• Observation: Observation enables the collection of the information about the CBME course, as the planned activities are happening in the real time. The following things can be observed: sensitization session of faculty members/UG students about CBME or their expected roles and responsibilities, process of formulation of entrustable professional activities and the methods adopted to identify the priority ones, the process of internal validation (like how it is being done? How many subject experts involved? Whether the suggestions are incorporated or not), the process of external validation (viz., How it is being done? How many subject experts involved? How it is carried out – Questionnaire/Delphi method? Incorporation of suggestions), and the process of scheduled assessment (such as who all are involved? Whether students are briefed about what they are supposed to do? Where it is happening? On whom – real patients/standardized patients? What is done with the assessment further? Whether feedback is given to the students about their performance? Whether students are asked to reflect upon? Whether a shared action plan is developed?). The method of observation can be through participant's observation (the observer participates in the discussion and gets a clear feel about how things are progressing, but it might affect the results of the observation due to developing some bonding with the group) or through nonparticipant observation (the observer does not participate in the discussion and just observes how things are happening)
  • Survey: It is a time-tested method and enables the evaluator to collect data from a large number of respondents in a structured questionnaire about all the variables. It can be used to collect the data from undergraduate students, department faculty members, administrators, medical education unit members, subject experts who were involved in the validation process, patients (in case of 360° assessment) or even the parents (provided they are aware about what their wards are being subjected to), etc. The method for doing survey can be either through a face-to-face questionnaire or through e-mail or through Google Forms or some applications (EpiCollect), etc. The advantage of this method is that if the respondents want they can remain anonymous and share the critical feedback. In addition, both quantitative and qualitative information can be elicited from the respondents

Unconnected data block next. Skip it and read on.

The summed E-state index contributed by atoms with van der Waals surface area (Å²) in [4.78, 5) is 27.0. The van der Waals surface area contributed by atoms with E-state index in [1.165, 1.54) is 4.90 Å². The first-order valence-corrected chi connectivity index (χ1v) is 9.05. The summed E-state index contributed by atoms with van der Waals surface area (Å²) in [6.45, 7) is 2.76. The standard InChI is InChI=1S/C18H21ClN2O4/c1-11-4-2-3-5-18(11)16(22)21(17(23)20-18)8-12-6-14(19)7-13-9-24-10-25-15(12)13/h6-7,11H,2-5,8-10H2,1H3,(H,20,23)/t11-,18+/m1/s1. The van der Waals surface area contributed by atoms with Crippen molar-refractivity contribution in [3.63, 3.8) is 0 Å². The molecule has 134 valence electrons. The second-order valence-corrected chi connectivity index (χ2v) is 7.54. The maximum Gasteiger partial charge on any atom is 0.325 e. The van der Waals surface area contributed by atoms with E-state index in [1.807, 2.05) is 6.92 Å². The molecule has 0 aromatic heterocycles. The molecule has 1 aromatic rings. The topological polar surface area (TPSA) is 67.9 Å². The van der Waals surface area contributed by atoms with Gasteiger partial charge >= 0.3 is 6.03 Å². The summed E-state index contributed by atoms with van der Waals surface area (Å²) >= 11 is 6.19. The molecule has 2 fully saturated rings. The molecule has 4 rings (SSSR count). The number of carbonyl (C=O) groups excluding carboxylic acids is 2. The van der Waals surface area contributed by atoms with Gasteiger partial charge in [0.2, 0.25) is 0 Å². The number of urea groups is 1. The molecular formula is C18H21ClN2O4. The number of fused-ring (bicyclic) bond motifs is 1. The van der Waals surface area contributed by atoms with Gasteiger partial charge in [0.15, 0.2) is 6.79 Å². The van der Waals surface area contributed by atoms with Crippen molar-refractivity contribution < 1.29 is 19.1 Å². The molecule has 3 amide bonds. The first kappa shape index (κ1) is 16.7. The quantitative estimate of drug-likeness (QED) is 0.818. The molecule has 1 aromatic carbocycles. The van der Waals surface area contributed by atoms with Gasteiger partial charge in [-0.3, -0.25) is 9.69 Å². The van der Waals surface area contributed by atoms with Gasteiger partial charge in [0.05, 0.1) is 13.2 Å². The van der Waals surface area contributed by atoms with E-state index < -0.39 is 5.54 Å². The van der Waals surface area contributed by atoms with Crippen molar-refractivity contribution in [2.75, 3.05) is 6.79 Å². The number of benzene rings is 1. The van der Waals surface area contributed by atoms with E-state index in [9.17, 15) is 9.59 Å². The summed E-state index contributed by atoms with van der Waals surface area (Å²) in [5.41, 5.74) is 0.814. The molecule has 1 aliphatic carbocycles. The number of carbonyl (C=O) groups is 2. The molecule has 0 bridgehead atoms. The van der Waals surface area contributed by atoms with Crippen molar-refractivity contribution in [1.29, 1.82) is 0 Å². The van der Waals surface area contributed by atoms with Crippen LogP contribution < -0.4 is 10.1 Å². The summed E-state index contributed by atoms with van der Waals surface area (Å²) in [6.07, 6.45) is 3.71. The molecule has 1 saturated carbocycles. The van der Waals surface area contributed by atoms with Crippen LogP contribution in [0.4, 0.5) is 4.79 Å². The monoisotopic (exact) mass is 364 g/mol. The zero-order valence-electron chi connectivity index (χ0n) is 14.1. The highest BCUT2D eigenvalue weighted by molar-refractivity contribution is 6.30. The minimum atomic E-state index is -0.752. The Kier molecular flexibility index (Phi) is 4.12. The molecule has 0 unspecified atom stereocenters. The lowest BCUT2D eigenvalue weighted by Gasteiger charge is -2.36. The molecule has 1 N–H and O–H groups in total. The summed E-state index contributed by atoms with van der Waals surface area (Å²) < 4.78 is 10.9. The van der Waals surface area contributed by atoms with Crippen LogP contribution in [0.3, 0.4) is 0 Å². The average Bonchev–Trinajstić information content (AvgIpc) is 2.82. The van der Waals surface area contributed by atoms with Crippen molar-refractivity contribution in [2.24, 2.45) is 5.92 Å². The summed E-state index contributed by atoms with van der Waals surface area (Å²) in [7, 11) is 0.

• Focus group: This method will be the best one to get a qualitative perspective. The only important thing is to design a valid primary stimulus question, which attracts people to be more vocal about their experiences. This can be done either by involving departmental faculty members or the undergraduate students (6–12) per FGD. The FGD among students can be repeated till saturation is achieved.

Obviously, the process of data collection is quite challenging, and we are bound to face problems and thus we have to be proactive to deal with the same [Table 1].[2],[3],[4]
Table 1: Anticipated problems in data collection and potential solutions

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In conclusion, the process of evaluation of the new CBME curriculum should be formulated beforehand, and all sources of data should be collected to keep the process comprehensive and effective.

Financial support and sponsorship


Conflicts of interest

There are no conflicts of interest.

  References Top

Medical Council of India. Competency Based Under Graduate Curriculum. Medical Council of India; 2018. Available from: https://old.mciindia.org/InformationDesk/ForColleges/UGCurriculum.aspx. [Last accessed on 2019 Mar 27].  Back to cited text no. 1
Preyan Parekh K, Al-Dubbaisi H, Nainesh Patel V, Syed Abbas Rizvi K, Roy R. Utilizing progress testing in a competency-based medical education curriculum. Med Teach 2019;41:119.  Back to cited text no. 2
Dankner R, Gabbay U, Leibovici L, Sadeh M, Sadetzki S. Implementation of a competency-based medical education approach in public health and epidemiology training of medical students. Isr J Health Policy Res 2018;7:13.  Back to cited text no. 3
Shrivastava SR, Shrivastava PS, Ramasamy J. Systematically designing a questionnaire to assess the knowledge levels of postgraduate students & faculty about competency-based medical education. Int J Acad Med 2017;3:331-3.  Back to cited text no. 4
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  [Table 1]

This article has been cited by
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[Pubmed] | [DOI]